GW: Anthony introduced me to a lot of the people on the San Francisco scene when I was last over. The remix I did of 'Oh Snap!' was a big tune for me, and we've become friends as a result. When I came over in 2008 he took me to Haight-Ashbury, which, being a '60s obsessive, was the first place on my to go to list. He also took me across the Golden Gate bridge and right up to where you look out over the Pacific. The fog was rolling in and it felt like we were at the edge of the world, which I suppose we were in a sense. It really was one of the most incredible sights I've ever seen.

Greg in one of his 1984 electro promos

SFBG: Obviously and strangely for the US, it was the excellent BBC Essential Mix that reintroduced you to many of the heads here, even though you'd been active again for years before that. Of course, the only way we heard that mix was over the Internet, which brings me to my question. One of the differences from when you were DJing before your retirement period has got to be the ways in which DJs and  music-makers distribute music and promote themselves. I know you're open to using the latest technology to make tracks. How do you feel about the current digital distribution era, and can you talk a bit about what it was like in the past? It seems a far cry from the record pool and radio days.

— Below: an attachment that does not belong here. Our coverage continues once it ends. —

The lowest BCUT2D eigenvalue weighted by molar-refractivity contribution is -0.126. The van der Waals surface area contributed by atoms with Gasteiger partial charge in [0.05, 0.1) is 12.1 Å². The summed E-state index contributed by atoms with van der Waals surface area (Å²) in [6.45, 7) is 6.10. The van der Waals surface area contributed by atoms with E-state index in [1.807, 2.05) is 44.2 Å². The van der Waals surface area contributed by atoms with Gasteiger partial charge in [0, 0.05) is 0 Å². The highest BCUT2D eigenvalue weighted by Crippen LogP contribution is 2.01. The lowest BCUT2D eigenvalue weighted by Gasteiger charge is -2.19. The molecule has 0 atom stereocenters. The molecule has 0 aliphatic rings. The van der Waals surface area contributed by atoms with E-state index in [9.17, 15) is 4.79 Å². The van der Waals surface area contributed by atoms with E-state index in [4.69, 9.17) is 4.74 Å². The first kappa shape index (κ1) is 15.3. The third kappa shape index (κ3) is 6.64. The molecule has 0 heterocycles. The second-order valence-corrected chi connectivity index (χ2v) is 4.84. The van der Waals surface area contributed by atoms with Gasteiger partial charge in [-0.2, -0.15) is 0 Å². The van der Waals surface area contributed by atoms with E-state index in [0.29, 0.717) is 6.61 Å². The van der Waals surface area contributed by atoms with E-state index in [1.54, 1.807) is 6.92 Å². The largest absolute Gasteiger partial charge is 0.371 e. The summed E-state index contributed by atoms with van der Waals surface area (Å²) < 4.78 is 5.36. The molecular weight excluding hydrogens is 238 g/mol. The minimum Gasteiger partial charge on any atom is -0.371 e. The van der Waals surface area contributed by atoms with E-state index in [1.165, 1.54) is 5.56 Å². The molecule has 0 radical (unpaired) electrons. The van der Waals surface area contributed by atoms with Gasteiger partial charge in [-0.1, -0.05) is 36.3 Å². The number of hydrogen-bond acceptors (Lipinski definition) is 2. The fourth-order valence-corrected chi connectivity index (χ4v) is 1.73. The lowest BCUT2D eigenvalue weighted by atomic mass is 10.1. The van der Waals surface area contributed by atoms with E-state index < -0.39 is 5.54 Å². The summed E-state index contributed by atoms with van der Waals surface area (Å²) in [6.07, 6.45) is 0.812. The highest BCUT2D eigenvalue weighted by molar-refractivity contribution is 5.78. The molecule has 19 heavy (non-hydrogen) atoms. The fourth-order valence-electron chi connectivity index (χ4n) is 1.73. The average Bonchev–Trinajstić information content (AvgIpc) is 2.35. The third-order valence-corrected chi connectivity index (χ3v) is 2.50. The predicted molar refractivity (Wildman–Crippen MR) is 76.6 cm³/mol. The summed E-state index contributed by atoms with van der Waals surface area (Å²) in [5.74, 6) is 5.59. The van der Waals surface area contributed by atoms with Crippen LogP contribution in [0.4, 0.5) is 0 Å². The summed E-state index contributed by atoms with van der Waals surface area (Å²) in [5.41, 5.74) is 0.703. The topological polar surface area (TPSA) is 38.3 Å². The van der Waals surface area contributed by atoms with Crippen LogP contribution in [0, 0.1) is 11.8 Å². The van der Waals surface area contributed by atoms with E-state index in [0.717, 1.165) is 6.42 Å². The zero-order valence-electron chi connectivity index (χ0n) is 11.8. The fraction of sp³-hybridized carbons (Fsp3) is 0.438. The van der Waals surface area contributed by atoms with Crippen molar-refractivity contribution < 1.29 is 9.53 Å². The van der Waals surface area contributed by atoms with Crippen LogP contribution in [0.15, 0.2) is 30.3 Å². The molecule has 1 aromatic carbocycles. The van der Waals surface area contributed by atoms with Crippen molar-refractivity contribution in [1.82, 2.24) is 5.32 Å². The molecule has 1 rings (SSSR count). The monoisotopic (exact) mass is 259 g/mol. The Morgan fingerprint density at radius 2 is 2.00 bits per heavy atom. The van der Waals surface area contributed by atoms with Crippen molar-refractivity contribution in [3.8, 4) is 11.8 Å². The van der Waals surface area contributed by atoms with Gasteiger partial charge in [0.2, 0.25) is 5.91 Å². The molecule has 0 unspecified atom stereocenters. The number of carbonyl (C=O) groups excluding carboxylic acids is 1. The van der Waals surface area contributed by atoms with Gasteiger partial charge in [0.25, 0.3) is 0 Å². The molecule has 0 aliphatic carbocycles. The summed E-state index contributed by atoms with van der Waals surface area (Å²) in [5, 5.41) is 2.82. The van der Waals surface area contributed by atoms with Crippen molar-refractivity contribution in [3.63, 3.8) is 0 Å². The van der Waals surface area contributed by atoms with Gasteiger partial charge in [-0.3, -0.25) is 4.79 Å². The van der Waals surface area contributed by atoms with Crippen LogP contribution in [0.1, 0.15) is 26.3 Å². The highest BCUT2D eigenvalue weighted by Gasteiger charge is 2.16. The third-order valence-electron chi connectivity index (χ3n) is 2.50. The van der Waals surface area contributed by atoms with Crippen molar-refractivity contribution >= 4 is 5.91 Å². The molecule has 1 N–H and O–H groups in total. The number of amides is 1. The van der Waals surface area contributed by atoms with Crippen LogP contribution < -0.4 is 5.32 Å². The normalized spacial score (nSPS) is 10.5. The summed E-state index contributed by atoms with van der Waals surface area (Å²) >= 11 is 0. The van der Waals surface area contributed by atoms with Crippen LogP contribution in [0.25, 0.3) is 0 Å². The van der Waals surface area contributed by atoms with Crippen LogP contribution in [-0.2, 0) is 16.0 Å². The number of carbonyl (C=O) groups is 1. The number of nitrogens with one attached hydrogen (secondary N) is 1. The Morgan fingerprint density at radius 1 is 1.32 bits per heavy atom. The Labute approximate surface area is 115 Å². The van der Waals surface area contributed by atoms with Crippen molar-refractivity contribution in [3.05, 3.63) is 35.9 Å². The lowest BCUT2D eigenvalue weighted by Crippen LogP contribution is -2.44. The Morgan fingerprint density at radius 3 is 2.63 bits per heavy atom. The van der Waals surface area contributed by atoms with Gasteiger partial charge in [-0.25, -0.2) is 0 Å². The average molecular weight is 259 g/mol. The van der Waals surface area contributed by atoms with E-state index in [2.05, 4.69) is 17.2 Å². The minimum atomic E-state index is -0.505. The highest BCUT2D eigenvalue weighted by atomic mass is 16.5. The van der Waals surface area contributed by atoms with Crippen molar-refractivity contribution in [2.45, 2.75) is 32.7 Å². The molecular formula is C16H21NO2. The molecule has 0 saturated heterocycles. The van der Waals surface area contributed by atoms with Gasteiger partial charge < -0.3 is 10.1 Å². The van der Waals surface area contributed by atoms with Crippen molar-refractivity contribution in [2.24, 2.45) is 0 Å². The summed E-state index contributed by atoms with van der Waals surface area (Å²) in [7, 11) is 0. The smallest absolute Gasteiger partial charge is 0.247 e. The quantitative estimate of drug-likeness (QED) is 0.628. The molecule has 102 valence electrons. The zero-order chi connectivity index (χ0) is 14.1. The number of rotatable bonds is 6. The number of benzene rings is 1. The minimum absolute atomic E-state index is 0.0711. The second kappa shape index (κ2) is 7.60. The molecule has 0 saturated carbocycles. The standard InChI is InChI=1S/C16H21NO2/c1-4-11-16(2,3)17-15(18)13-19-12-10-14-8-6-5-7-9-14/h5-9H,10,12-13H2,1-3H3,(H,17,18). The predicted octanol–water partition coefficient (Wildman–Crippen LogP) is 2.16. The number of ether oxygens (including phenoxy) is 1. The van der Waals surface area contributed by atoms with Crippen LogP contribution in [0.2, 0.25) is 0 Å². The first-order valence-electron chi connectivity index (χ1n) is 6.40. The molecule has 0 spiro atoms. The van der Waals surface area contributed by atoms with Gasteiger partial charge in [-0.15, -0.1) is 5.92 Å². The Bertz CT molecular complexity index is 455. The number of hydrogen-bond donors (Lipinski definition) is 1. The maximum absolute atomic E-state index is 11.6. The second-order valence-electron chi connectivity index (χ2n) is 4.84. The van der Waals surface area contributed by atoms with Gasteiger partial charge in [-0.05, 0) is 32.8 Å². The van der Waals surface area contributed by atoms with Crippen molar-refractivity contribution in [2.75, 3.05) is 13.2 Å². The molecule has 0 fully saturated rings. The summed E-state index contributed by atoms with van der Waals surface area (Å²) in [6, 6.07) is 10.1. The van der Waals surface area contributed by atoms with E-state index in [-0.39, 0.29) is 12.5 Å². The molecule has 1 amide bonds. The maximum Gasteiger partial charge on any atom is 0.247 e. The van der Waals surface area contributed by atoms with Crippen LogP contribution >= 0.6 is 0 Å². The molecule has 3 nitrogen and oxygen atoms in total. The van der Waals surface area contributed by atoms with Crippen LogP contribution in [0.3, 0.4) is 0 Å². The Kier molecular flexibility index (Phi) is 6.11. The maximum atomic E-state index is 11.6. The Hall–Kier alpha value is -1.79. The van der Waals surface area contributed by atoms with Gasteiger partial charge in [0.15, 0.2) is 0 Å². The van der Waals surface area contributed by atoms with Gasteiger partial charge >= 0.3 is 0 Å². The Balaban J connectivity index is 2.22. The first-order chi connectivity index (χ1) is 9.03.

GW: Yes, two very different times -- back in the 70s and early 80s, I received promo copies from all the UK companies, and bought US imports from a shop called Spin Inn in Manchester, which was the only place in the North to shop if you wanted to be taken seriously as a black music specialist. It was these two sources that kept me ahead of the game back then. During the Electro era I also began receiving promos from a few New York labels, which gave me exclusives on a few tracks like 'E.T Boogie' by the Extra T's and Indeep's 'Last Night A DJ Saved My Life'.

Nowadays most of the stuff I pick up on is sent directly to me online. I still buy stuff from places like Juno and Piccadilly, and have records and CDs posted to me, but the majority of newer tracks I play come to me via online contacts. The Internet is key to everything I do, without it I could never have returned to deejaying in the way I have, and certainly not toured around the world.